A nearby photography club has annual county wide competitions. The judges select their favorite photos and display them in a mall for a month.
Several years ago, I took a friend to the mall to show him the photos. We had only a few minutes until closing time, and they had already dimmed the lights in the arcade where the photos were hanging.
So I took out my cell phone, which had a mini-flashlight (this was before the days of smartphones). The beam was not wide enough to illuminate the whole photo, forcing me to move the light around so that we could get a fuller view of the photo.
The results were magic. These still photos became animated, as the amount of light kept changing. I think we both enjoyed it more than we would have had the arcade been fully lit.
I decided to see if I could simulate the “spotlight” effect on digital images. Some results are below. You really should watch them on full screen.
How did I make these videos? I’ve posted the script over at Bitbucket. To download it, click on the Downloads link on the left.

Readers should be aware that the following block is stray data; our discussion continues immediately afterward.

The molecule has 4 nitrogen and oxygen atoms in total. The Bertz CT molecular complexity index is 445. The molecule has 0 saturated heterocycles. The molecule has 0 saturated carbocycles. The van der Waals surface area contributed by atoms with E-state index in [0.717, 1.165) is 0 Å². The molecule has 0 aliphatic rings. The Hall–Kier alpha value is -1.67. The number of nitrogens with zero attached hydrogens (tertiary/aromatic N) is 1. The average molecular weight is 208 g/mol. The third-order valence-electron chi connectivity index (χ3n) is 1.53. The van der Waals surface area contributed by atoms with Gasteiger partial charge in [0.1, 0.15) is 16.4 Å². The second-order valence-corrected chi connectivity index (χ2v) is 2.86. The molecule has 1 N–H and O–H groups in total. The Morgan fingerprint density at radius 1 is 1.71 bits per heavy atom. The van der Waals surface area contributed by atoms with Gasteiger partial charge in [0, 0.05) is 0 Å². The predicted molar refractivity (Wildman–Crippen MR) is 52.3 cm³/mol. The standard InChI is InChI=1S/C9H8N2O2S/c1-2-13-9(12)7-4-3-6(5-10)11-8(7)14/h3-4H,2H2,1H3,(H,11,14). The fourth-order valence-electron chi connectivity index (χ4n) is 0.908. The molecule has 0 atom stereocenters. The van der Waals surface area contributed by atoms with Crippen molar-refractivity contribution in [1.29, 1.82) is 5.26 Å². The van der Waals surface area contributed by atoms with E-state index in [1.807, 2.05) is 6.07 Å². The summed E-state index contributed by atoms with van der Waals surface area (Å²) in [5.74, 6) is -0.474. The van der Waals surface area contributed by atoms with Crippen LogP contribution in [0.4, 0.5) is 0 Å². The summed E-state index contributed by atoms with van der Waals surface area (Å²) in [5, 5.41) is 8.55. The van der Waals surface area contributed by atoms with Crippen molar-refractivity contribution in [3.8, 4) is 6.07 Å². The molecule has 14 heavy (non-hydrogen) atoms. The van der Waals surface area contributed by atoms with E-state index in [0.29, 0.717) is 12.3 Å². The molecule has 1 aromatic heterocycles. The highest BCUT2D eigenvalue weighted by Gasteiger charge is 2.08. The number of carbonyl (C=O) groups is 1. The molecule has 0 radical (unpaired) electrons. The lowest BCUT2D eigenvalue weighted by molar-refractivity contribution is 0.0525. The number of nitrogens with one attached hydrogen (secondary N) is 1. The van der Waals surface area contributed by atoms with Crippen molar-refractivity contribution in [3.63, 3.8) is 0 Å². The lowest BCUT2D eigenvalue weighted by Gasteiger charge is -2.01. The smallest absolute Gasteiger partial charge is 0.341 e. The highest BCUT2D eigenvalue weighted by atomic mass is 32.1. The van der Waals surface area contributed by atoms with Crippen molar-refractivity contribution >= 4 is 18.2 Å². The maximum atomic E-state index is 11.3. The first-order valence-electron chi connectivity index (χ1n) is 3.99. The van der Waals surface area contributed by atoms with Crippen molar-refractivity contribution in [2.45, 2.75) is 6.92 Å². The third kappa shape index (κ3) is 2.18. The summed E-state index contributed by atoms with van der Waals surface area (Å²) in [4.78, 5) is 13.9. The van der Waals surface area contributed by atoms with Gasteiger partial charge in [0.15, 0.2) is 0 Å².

The overall steps in the script are:
- Darken the whole image.
- Calculate the trajectory for the spotlight.
- For each frame, create a B/W mask for the spotlight. It is completely
white at the center of the spotlight, and gets progressively darker
as you move outwards.
- The initial mask is just a white circle with everything outside of it black.
- Blur the mask.
- Combine the original image with the darkened one using this mask. The “lower” image is the original one. So the center of the spotlight reveals the original image, and as you move out, the darkened image begins to dominate.
The effect seems to work better on some photos than on others.